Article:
Climate variability rather than overstocking causes recent large scale cover changes of Tibetan pastures.

Lehnert LW, Wesche K, Trachte K, Reudenbach C, Bendix J - Sci Rep (2016)

Map of the TP (a) and changes in livestock numbers (LN) in the TAR and Qinghai in sheep equivalents (relative to year 1952, b). The map shows all of the locations mentioned in the text. The map has been created in R statistical software40 based on elevation data, political boundaries, lakes and rivers from41. The grey area in (b) is the investigated time period during which the satellite data, and thus the area-wide plant cover product, were available.
© Copyright Policy - open-access
Related In: Results  -  Collection

License
Show All Figures
getmorefigures.php?uid=PMC4829870&req=5

f1: Map of the TP (a) and changes in livestock numbers (LN) in the TAR and Qinghai in sheep equivalents (relative to year 1952, b). The map shows all of the locations mentioned in the text. The map has been created in R statistical software40 based on elevation data, political boundaries, lakes and rivers from41. The grey area in (b) is the investigated time period during which the satellite data, and thus the area-wide plant cover product, were available.
Mentions: The major part of the TP belongs administratively to two different provinces, Qinghai in the north-eastern part and the Tibetan Autonomous Region (TAR) covering the southern and western part (see Fig. 1a for a location map). Since regional politics and social structures are considerably different, it is worthwhile to separately analyse LN in both provinces to find out if they evolved differently during the last decades. In the TAR, LN increased dramatically between 2000 and 2006, while LN in the adjacent Qinghai Province decreased considerably during the 1990s and have remained almost constant since 2000 (Fig. 1b). In the TAR, where data for all prefectures are available, LN increased at the beginning of the new millennium in prefectures Ngari and Qamdo, whereas the increase occurred later in Nagqu, Lhasa and Nyingtri (Fig. 2). Only Shigatze and Shannan were not exposed to increasing LN since 2000.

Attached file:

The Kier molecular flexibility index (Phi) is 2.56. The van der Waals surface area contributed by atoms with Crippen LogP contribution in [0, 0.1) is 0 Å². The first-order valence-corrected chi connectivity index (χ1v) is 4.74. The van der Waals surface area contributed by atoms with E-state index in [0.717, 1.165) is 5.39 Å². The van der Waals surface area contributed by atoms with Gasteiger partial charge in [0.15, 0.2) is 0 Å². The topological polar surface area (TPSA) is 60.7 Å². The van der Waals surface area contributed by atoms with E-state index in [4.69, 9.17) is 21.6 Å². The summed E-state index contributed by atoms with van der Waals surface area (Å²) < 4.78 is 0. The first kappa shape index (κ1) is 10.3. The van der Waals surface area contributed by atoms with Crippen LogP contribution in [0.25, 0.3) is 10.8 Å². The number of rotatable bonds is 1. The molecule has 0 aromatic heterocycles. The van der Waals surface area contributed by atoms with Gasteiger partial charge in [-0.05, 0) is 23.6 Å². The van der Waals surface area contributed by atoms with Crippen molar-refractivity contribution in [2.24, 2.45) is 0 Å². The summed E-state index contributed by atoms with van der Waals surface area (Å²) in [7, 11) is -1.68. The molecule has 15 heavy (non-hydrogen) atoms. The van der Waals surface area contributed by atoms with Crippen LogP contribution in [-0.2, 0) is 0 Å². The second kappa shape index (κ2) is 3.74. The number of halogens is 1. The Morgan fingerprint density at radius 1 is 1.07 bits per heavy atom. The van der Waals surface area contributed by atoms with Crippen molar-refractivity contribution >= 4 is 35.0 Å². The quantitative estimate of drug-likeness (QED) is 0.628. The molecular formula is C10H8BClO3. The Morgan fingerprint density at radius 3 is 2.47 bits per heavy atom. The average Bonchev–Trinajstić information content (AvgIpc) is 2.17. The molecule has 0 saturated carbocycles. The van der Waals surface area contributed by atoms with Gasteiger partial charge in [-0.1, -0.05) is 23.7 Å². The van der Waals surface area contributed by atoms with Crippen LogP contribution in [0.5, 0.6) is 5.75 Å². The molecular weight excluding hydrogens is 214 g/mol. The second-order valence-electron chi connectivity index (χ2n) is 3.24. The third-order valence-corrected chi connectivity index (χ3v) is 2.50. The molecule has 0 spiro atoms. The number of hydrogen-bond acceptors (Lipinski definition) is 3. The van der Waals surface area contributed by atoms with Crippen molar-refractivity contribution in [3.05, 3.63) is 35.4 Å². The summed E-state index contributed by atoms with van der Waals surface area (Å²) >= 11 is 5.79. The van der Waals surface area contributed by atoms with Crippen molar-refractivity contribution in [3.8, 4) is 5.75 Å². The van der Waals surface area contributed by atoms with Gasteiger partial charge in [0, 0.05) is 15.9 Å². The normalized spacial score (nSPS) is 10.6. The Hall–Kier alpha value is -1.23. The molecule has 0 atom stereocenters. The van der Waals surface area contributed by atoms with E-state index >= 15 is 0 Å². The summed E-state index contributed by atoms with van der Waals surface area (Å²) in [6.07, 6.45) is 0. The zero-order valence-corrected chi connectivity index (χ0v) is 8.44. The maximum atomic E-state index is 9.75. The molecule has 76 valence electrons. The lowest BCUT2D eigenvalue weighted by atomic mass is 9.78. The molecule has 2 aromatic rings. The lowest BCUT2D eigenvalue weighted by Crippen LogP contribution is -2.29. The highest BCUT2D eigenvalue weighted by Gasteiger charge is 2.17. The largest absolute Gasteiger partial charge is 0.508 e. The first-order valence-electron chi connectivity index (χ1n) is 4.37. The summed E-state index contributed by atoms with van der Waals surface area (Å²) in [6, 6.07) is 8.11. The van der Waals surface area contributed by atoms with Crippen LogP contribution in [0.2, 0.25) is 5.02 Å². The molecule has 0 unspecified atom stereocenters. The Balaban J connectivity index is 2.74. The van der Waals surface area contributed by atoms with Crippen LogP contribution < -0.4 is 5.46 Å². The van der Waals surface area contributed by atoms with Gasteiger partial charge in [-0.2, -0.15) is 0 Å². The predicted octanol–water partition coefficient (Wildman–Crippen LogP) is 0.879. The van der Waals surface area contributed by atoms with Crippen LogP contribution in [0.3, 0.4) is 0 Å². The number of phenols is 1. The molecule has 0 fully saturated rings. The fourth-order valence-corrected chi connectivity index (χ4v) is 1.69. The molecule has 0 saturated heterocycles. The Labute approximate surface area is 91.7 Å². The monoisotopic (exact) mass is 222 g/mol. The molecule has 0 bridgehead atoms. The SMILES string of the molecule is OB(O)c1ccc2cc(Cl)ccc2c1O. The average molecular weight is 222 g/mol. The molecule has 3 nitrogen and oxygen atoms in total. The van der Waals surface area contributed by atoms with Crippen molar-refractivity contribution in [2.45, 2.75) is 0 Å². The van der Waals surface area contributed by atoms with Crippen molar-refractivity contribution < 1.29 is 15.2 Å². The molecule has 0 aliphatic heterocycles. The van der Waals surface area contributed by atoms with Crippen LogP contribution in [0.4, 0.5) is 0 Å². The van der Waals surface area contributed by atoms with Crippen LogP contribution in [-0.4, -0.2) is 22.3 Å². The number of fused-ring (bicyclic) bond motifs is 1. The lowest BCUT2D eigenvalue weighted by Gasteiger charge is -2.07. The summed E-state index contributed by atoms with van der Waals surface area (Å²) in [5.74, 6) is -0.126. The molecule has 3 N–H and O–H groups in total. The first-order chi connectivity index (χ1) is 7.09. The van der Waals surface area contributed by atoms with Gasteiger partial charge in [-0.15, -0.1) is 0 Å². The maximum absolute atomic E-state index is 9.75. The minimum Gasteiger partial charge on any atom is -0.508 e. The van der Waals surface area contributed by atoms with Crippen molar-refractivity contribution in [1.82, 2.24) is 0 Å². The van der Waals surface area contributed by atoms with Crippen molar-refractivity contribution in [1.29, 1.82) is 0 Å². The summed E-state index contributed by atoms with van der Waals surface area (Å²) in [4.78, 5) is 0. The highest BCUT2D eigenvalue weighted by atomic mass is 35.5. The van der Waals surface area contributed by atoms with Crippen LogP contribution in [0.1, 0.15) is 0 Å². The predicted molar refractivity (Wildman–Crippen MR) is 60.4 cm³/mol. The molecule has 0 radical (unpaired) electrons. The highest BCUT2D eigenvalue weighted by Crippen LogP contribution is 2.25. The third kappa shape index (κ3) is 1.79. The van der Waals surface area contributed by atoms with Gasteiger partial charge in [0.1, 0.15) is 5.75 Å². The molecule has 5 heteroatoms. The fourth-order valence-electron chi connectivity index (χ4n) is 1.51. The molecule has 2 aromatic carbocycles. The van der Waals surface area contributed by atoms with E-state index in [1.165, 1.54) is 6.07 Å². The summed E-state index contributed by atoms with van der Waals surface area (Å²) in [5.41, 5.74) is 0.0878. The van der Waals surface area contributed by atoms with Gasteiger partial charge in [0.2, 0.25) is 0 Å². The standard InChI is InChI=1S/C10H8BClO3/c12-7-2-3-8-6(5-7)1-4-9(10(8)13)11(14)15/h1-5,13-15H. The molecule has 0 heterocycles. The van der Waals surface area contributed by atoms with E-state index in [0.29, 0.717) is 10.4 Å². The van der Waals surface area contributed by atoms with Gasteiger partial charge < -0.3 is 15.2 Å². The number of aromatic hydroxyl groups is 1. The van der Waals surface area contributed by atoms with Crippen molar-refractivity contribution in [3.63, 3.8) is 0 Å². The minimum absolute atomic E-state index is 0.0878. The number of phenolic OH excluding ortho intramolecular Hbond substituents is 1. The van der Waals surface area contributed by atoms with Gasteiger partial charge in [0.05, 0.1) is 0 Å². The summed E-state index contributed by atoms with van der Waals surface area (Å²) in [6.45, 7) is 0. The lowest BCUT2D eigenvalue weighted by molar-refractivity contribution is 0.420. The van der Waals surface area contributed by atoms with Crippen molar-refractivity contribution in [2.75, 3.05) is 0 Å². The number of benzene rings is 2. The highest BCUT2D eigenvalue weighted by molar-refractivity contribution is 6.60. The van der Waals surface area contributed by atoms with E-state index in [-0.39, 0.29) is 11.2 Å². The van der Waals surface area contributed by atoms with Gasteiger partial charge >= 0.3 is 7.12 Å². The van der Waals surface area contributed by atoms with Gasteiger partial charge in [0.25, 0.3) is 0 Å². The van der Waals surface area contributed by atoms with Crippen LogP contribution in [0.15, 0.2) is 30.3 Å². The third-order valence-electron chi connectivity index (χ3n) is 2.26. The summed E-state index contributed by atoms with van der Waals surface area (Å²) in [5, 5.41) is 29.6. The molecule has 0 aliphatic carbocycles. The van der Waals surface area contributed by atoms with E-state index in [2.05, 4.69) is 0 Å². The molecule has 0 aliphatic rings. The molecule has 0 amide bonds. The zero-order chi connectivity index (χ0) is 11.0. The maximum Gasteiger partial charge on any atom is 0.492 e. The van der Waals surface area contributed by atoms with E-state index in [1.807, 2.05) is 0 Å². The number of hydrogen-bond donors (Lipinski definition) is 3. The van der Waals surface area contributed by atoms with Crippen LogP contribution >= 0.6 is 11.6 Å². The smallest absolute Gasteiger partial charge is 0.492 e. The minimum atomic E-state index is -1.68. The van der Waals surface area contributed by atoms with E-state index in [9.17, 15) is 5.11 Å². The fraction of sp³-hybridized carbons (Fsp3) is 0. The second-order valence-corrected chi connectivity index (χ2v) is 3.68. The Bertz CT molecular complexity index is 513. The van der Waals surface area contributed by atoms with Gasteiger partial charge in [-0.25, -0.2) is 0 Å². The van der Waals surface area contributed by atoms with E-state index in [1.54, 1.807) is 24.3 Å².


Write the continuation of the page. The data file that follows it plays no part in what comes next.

Bottom Line: This supply function is claimed to be threatened by pasture degradation on the TP and the associated loss of water regulation functions.However, neither potential large scale degradation changes nor their drivers are known.Increasing livestock numbers as a result of land use changes exacerbated the negative trends but were not their exclusive driver.

View Article: PubMed Central - PubMed

Affiliation: Faculty of Geography, Philipps-University of Marburg, Deutschhausstr. 10, 35037 Marburg, Germany.

ABSTRACT
The Tibetan Plateau (TP) is a globally important "water tower" that provides water for nearly 40% of the world's population. This supply function is claimed to be threatened by pasture degradation on the TP and the associated loss of water regulation functions. However, neither potential large scale degradation changes nor their drivers are known. Here, we analyse trends in a high-resolution dataset of grassland cover to determine the interactions among vegetation dynamics, climate change and human impacts on the TP. The results reveal that vegetation changes have regionally different triggers: While the vegetation cover has increased since the year 2000 in the north-eastern part of the TP due to an increase in precipitation, it has declined in the central and western parts of the TP due to rising air temperature and declining precipitation. Increasing livestock numbers as a result of land use changes exacerbated the negative trends but were not their exclusive driver. Thus, we conclude that climate variability instead of overgrazing has been the primary cause for large scale vegetation cover changes on the TP since the new millennium. Since areas of positive and negative changes are almost equal in extent, pasture degradation is not generally proceeding.

No MeSH data available.


Related in: MedlinePlus